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That's some pretty fancy footwork I mean woodwork! laughing6-hehe

This is a great thread, will be watching till the end.

Here's a space themed uke kit I gave to my "science nerd" niece a while back. I etched it on the laser at work. I guess it woulda really been something had I inlaid shell in it all.

Image


Oh yeah, the back has the entire periodic table of elements. (as a handy reference)

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 Post subject: Re: The Galaxy
PostPosted: Wed Jul 22, 2015 2:49 pm 
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RPA_Ukes wrote:
That's some pretty fancy footwork I mean woodwork! laughing6-hehe

:lol: I quite enjoy having the use of my feet to grip things.

Nice work on that space uke! I remember seeing it somewhere before... maybe a thread on Ukulele Underground? And a great idea including the periodic table on the back :)

On to carving this heel, first start with some violent chisel work. Not getting too close to the line yet. Already the angled grain is making things easier because it splits in the direction of the heel surface, and there's less endgrain when carving.
Attachment:
HeelCarving2.jpg

Then mark a curved line and saw some slots to it.
Attachment:
HeelCarving3.jpg

Chisel from both sides to chew away the slotted wood.
Attachment:
HeelCarving4.jpg

Start defining the shape.
Attachment:
HeelCarving5.jpg

Start refining the shape.
Attachment:
Foot.jpg

Attachment:
HeelCarving7.jpg

I almost declared it done around here, but then decided it wasn't curved enough so went back to carving. Also flattened the part right where it curves from the back of the neck into the heel, so it feels softer on the thumb than the sharp-ish ridge I had before.

I had a heck of a time getting rid of all the scraper marks at the end, so I switched to sandpaper... then had a heck of a time getting rid of the coarse sanding scratches so I switched back to scraping :lol: But with a finer burr, which got it nice and smooth. Various coats of shellac during that to raise the grain, and to lock the sanding dust into the pores as filler.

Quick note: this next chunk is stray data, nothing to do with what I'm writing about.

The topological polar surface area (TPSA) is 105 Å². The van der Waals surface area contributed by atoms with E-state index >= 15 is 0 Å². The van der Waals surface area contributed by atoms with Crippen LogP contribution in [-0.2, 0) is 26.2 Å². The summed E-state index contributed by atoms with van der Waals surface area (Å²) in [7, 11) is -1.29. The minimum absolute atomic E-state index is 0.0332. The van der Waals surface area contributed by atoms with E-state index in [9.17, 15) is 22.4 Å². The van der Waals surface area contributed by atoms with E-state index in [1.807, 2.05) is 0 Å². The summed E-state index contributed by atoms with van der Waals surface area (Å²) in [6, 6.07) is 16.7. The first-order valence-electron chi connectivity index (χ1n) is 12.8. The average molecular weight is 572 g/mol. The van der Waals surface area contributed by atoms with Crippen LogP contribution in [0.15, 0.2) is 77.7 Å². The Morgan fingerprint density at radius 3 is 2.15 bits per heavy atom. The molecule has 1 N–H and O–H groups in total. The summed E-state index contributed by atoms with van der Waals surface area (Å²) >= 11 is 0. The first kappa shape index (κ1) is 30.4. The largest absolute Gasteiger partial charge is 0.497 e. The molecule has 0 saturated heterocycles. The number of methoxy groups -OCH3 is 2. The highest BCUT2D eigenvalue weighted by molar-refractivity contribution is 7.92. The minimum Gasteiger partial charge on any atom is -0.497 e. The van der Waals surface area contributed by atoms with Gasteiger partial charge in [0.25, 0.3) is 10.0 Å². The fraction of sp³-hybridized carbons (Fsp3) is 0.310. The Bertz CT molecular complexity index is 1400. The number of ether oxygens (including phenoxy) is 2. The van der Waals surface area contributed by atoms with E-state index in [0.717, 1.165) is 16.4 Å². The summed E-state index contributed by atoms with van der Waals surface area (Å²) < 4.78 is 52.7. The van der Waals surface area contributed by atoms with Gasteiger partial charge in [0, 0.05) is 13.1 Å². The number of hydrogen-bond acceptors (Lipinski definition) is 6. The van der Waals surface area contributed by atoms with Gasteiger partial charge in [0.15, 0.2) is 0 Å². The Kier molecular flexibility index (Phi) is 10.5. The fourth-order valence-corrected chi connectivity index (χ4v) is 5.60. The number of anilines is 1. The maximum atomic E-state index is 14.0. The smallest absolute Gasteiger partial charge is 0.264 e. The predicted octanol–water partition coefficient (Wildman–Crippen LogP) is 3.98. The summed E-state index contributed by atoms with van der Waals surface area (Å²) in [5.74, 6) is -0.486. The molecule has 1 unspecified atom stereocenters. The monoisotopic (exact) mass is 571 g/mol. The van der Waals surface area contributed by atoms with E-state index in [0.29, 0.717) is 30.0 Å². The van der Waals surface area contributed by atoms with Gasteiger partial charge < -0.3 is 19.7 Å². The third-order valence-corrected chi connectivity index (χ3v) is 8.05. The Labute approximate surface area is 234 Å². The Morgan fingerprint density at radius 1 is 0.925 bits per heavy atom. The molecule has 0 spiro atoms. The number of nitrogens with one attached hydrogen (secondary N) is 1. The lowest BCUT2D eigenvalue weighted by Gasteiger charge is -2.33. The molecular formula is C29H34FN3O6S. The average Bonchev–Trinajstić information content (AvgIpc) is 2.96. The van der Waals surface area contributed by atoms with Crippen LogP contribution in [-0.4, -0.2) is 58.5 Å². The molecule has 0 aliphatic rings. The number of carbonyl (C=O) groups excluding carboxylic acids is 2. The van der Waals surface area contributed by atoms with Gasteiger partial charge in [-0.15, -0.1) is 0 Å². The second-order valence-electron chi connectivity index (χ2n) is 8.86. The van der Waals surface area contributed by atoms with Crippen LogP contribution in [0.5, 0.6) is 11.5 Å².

Then sand up to 1500 grit, one more coat of thin shellac, and it's good and shiny bliss
Attachment:
HeelAngle.jpg

Attachment:
HeelSide.jpg

The angled grain turned out to be a great idea. Easier to carve, and better appearance match to the rest of the neck. I think I'll be using this pattern on future guitars even when they're not meant to look like crescent moons :)

Next up, the headstock!


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 Post subject: Re: The Galaxy
PostPosted: Wed Jul 22, 2015 8:36 pm 
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That's just plain cool [:Y:]

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 Post subject: Re: The Galaxy
PostPosted: Sat Aug 08, 2015 8:24 am 
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First name: Greg
Last Name: Maxwell
City: Mount Vernon
State: Ohio
Country: USA
Focus: Build
Status: Professional
Any updates? Looking forward to seeing this one completed.

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 Post subject: Re: The Galaxy
PostPosted: Sat Aug 08, 2015 12:27 pm 
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Joined: Fri Jan 22, 2010 9:59 pm
Posts: 2822
First name: Dennis
Last Name: Kincheloe
City: Kansas City
State: MO
Country: USA
Focus: Build
Status: Amateur
Greg Maxwell wrote:
Any updates? Looking forward to seeing this one completed.

Nope. I'll get back to it in a bit, but there's not that much more I can do in summer humidity anyway unless I resort to oven drying techniques.